DOEGE AND MOORE HOOKING UP | WR Darrin Moore was somewhat of a known quantity last year, but 12 catches for 221 yards, 18.42 YPC, and 1 touchdown is a really nice way to announce your presence to the rest of the Big 12. Texas Tech has lacked a true #1 threat (apologies to Lyle Leong and Detron Lewis) since Crabtree left. Both Leong and Lewis were an integral part of the offense last year. In fact, the scoring of Leong was uncanny and unbelievable at times, but Moore is more physically imposing than Leong, while Lewis was never the game-breaker that I thought he would be as a true freshman, but he certainly caught his fair share of passes. The one thing that just about everyone has noticed was the fact that those passes from QB Seth Doege weren't short dumps that required Moore to make plays after the catch. What Doege and Moore did do was look like they've been playing catch for years, and maybe they did do this all of last year. The chemistry was really something special and I have to believe that the idea that Moore created such a stir with his performance last Saturday, at the very least made New Mexico take notice and had to spend some time as to how to account for a 6-4/215 receiver that can go over the top of most defensive backs.
FORCING TURNOVERS | Any time that a team is +3 in turnover margin, that's fantastic. The problem of course last week was that there were fumbles on Texas Tech's side of the offense and you could chalk those fumbles to just bouncing the right way for Texas Tech. And as many of you pointed out after the game, forced fumbles and interceptions are almost impossible to predict. I've always thought that there really isn't any meaningful way to think that a defense will continue a trend of turnovers, especially after one game. In fact early last year, the Texas Tech defense was making sacking the opposing quarterback, Brian Duncan looked like he was going to be a beast at defensive end as he had 6 sacks in the first 4 games and 1 sack the rest of the season. While Jarvis Phillips already had 4 interceptions after the first 3 games. It's sort of like the market, past performance is not always indicative of future success. For this defense to be successful, just like any other defense, they must work to continue to force opposing teams into mistakes and poor decisions. The week before last, it was a start in the right direction: 7 TFL; 3 pass break-ups; and 4 forced fumbles.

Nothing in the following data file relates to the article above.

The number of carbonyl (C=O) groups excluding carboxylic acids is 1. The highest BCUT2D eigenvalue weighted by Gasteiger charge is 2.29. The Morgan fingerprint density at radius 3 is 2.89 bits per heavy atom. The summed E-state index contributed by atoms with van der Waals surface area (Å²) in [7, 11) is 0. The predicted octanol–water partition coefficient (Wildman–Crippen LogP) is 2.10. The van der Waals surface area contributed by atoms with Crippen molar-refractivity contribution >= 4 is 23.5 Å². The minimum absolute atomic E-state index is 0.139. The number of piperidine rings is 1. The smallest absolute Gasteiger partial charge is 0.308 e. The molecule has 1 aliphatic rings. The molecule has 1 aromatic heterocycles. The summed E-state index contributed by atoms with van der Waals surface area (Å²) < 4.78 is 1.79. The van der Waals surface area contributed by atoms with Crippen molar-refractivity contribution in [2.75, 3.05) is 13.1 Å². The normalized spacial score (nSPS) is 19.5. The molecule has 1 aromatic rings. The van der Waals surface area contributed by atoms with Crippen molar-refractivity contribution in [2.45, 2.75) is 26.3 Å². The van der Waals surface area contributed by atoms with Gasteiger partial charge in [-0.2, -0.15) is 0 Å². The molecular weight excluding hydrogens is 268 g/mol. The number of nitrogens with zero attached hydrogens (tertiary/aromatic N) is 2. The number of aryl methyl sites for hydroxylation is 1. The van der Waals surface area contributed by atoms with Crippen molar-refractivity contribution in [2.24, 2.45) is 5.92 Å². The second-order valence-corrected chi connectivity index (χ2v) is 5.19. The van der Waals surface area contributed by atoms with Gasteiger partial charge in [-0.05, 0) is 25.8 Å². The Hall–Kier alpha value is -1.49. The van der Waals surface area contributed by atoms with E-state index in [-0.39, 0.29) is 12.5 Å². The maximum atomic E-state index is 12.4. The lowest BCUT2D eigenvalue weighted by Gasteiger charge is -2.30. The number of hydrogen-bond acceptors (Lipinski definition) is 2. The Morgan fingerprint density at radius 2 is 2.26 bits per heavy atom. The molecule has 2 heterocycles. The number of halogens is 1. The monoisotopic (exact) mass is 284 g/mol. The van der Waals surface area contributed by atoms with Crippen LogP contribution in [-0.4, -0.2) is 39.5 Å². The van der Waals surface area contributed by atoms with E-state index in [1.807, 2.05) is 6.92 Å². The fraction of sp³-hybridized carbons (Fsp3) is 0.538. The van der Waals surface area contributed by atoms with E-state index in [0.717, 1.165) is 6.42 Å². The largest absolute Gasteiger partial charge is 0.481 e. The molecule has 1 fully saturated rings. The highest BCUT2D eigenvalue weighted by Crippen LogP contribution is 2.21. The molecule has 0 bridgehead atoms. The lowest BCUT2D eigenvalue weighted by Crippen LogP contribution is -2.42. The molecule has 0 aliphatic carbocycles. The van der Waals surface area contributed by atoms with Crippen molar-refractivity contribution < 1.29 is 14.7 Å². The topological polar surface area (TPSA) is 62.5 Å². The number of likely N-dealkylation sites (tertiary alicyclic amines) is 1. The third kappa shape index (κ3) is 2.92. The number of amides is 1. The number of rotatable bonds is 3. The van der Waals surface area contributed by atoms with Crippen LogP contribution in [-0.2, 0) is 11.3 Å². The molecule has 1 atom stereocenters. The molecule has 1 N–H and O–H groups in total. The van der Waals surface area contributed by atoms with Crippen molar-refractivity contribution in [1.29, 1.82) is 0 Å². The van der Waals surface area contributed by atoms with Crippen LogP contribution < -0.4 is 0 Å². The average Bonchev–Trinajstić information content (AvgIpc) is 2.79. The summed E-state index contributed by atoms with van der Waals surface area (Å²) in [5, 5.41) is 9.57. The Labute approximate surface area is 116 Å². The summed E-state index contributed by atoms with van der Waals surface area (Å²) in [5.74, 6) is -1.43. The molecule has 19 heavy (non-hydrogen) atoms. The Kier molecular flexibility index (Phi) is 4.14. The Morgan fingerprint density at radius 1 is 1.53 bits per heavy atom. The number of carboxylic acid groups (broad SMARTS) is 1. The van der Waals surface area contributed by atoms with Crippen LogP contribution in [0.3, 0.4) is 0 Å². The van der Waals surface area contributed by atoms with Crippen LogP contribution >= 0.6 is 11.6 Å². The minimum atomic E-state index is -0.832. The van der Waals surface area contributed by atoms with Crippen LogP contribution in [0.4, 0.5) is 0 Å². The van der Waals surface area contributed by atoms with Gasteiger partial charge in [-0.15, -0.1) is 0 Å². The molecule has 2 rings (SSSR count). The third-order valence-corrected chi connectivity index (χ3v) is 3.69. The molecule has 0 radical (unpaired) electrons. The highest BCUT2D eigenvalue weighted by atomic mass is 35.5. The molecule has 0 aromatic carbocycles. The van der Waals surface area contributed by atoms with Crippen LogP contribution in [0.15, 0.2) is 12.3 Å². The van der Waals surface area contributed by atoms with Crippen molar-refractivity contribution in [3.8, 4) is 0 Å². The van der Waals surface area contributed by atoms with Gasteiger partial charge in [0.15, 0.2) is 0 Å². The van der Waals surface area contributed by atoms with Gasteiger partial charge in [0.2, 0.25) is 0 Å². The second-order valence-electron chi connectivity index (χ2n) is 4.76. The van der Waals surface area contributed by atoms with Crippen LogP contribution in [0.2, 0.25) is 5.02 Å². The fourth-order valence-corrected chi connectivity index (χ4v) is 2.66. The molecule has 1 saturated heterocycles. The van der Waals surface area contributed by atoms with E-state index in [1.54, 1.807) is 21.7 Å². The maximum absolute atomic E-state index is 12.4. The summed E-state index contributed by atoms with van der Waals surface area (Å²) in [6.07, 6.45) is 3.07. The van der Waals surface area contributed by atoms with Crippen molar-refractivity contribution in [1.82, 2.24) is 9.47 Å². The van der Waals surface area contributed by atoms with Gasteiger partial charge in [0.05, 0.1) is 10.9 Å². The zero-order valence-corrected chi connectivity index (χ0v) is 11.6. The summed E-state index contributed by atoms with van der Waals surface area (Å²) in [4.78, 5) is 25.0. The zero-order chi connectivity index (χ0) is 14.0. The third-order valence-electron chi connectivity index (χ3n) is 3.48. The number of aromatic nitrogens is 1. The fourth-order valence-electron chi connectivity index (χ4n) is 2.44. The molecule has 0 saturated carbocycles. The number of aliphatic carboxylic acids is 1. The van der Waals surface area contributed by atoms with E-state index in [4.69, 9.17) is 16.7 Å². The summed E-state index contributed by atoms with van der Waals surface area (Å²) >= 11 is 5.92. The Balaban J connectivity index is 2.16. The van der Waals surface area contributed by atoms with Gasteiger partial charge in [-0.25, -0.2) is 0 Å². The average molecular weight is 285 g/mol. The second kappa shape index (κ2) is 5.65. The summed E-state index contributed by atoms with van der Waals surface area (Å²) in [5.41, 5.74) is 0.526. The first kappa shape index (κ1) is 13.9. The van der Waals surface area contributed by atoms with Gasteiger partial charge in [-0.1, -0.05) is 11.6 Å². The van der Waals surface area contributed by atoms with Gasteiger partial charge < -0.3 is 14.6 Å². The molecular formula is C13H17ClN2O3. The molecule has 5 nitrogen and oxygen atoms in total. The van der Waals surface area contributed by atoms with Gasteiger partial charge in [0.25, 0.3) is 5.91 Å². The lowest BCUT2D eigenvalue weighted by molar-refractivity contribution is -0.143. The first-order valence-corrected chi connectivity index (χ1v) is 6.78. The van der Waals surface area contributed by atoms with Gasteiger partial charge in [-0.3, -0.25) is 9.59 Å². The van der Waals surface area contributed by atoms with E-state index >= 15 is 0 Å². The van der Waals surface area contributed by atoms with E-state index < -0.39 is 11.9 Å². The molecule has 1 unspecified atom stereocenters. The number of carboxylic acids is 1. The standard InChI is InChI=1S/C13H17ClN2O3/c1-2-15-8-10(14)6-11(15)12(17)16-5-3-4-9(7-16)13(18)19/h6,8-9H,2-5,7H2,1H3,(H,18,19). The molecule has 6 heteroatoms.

So much more after the jump.
POROUS RUSH DEFENSE | There's no pretty way to spin this other than the defense has to be better. I mentioned after the game last week that the rush defense wasn't necessarily better in the second half. In the first half, the defense gave up 142 yards on 35 touches for an average of 4.05 yards per touch. In the second half, the results weren't any better. The defense gave up 171 yards on 37 touches for 4.62 yards per touch. The defense was saved in that half by the fact that none of those drives resulted in a scoring drive and there were 3 punts and 4 fumbles for Texas St. in the second half. The 2 longest drives by Texas St., 64 yards in the first drive (resulting in a fumble) and 41 yards in the last drive (ending in the half). The hope is that DC Chad Glasgow actually did make some halftime adjustments and that certainly appeared to be the case as the running lanes that appeared in the first half weren't as prevalent in the second half.
NEWCOMERS PERFORMED | It was rightly pointed out, as I tried to list all of the freshment who played or players who had a redshirt removed. I forgot, again, about DT Delvon Simmons, who the announcers said that he played, but I haven't been able to find in any boxscore. Still, you had players like IR Marquez Bradley, who caught his first touchdown pass on his first reception of his career. RB DeAndre Washington looked a bit nervous, but he also looked electric with 6 carries for 38 yards and 1 touchdown. LB Blake Dees (8 tackles and 1 TFL) and LB Sam Eguavoen (3 tackles) seeing significant playing time. SS Pete Robertson (fumble return) and DE Kindred Evans (1 TFL; 1 sack; 1 forced fumble).
NEED MORE FROM RUNNING BACKS | There was some good and bad to the running backs not seeing any screen passes. On one hand, the running backs did receive 28 carries for 164 yards and 5.8 yards per carry. But there was nothing in terms of a screen game. What OC Neal Brown did try to do, I think, was rather than involve the running backs in the screen game, he tried to involve the receivers with passes and jail-break screens. I think that Brown will still use the running back screen, especially to help relieve pressure defense, but I think that he was maybe trying to make sure that all of the skill position players received some touches and were involved in the offense. Obviously, WR Darrin Moore was the big recipient of Doege's passes last Saturday, but other than the 12 passes to Moore, Doege found 7 different receivers. Granted, the most that they caught was 2 catches and you want to see players other than just Moore get down the field, but the running backs out of the backfield can help open up the offense as well, especially considering that RB Eric Stephens may be the most dynamic play-maker on the team.